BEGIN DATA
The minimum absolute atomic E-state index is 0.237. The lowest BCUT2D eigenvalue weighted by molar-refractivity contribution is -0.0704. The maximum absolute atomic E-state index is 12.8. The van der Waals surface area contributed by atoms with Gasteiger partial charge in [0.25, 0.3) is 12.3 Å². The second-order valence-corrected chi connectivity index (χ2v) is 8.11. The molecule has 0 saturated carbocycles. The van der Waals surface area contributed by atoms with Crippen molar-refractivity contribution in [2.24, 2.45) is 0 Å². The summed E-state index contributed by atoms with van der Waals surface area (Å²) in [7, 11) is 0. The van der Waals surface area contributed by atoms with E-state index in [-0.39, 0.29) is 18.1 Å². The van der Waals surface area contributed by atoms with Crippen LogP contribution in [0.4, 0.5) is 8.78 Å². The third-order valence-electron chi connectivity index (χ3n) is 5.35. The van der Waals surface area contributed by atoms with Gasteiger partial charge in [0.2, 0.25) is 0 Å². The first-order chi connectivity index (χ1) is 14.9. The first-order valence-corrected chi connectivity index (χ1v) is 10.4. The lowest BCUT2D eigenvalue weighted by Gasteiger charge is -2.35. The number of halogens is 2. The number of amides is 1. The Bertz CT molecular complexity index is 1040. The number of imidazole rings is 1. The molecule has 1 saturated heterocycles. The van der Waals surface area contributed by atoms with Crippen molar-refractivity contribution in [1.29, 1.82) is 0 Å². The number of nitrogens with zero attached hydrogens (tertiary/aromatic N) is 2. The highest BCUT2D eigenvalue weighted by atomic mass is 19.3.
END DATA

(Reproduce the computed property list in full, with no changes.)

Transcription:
The minimum absolute atomic E-state index is 0.237. The lowest BCUT2D eigenvalue weighted by molar-refractivity contribution is -0.0704. The maximum absolute atomic E-state index is 12.8. The van der Waals surface area contributed by atoms with Gasteiger partial charge in [0.25, 0.3) is 12.3 Å². The second-order valence-corrected chi connectivity index (χ2v) is 8.11. The molecule has 0 saturated carbocycles. The van der Waals surface area contributed by atoms with Crippen molar-refractivity contribution in [2.24, 2.45) is 0 Å². The summed E-state index contributed by atoms with van der Waals surface area (Å²) in [7, 11) is 0. The van der Waals surface area contributed by atoms with E-state index in [-0.39, 0.29) is 18.1 Å². The van der Waals surface area contributed by atoms with Crippen LogP contribution in [0.4, 0.5) is 8.78 Å². The third-order valence-electron chi connectivity index (χ3n) is 5.35. The van der Waals surface area contributed by atoms with Gasteiger partial charge in [0.2, 0.25) is 0 Å². The first-order chi connectivity index (χ1) is 14.9. The first-order valence-corrected chi connectivity index (χ1v) is 10.4. The lowest BCUT2D eigenvalue weighted by Gasteiger charge is -2.35. The number of halogens is 2. The number of amides is 1. The Bertz CT molecular complexity index is 1040. The number of imidazole rings is 1. The molecule has 1 saturated heterocycles. The van der Waals surface area contributed by atoms with Crippen molar-refractivity contribution in [1.29, 1.82) is 0 Å². The number of nitrogens with zero attached hydrogens (tertiary/aromatic N) is 2. The highest BCUT2D eigenvalue weighted by atomic mass is 19.3.